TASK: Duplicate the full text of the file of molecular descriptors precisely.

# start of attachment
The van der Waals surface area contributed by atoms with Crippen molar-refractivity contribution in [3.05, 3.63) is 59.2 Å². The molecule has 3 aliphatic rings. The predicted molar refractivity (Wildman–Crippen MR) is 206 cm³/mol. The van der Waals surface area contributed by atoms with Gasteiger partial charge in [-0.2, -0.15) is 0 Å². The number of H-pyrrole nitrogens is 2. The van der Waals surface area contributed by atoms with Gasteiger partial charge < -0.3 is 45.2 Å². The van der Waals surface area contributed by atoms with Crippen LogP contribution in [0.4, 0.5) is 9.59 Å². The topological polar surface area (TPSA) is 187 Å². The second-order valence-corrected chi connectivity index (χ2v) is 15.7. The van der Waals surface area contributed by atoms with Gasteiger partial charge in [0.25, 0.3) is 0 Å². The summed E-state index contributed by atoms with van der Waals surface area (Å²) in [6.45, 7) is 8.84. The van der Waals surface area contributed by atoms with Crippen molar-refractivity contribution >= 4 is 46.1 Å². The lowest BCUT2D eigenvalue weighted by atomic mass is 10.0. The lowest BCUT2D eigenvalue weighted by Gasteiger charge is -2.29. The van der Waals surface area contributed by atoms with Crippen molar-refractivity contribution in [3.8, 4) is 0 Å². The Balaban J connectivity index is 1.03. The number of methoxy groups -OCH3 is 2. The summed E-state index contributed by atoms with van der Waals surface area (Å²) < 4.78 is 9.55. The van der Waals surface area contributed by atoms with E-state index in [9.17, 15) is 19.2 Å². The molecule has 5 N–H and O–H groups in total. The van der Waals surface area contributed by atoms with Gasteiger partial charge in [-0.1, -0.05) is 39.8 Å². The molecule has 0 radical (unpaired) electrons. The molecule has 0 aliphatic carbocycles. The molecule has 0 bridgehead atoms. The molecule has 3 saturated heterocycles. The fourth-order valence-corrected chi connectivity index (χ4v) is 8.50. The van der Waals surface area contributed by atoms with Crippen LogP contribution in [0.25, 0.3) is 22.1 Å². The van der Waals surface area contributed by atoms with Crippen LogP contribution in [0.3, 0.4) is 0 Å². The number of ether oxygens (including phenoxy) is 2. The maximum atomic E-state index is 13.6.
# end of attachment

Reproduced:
The van der Waals surface area contributed by atoms with Crippen molar-refractivity contribution in [3.05, 3.63) is 59.2 Å². The molecule has 3 aliphatic rings. The predicted molar refractivity (Wildman–Crippen MR) is 206 cm³/mol. The van der Waals surface area contributed by atoms with Gasteiger partial charge in [-0.2, -0.15) is 0 Å². The number of H-pyrrole nitrogens is 2. The van der Waals surface area contributed by atoms with Gasteiger partial charge < -0.3 is 45.2 Å². The van der Waals surface area contributed by atoms with Crippen LogP contribution in [0.4, 0.5) is 9.59 Å². The topological polar surface area (TPSA) is 187 Å². The second-order valence-corrected chi connectivity index (χ2v) is 15.7. The van der Waals surface area contributed by atoms with Gasteiger partial charge in [0.25, 0.3) is 0 Å². The summed E-state index contributed by atoms with van der Waals surface area (Å²) in [6.45, 7) is 8.84. The van der Waals surface area contributed by atoms with Crippen molar-refractivity contribution >= 4 is 46.1 Å². The lowest BCUT2D eigenvalue weighted by atomic mass is 10.0. The lowest BCUT2D eigenvalue weighted by Gasteiger charge is -2.29. The van der Waals surface area contributed by atoms with Crippen molar-refractivity contribution in [3.8, 4) is 0 Å². The Balaban J connectivity index is 1.03. The number of methoxy groups -OCH3 is 2. The summed E-state index contributed by atoms with van der Waals surface area (Å²) < 4.78 is 9.55. The van der Waals surface area contributed by atoms with E-state index in [9.17, 15) is 19.2 Å². The molecule has 5 N–H and O–H groups in total. The van der Waals surface area contributed by atoms with Gasteiger partial charge in [-0.1, -0.05) is 39.8 Å². The molecule has 0 radical (unpaired) electrons. The molecule has 0 aliphatic carbocycles. The molecule has 0 bridgehead atoms. The molecule has 3 saturated heterocycles. The fourth-order valence-corrected chi connectivity index (χ4v) is 8.50. The van der Waals surface area contributed by atoms with Crippen LogP contribution in [0.25, 0.3) is 22.1 Å². The van der Waals surface area contributed by atoms with Crippen LogP contribution in [0.3, 0.4) is 0 Å². The number of ether oxygens (including phenoxy) is 2. The maximum atomic E-state index is 13.6.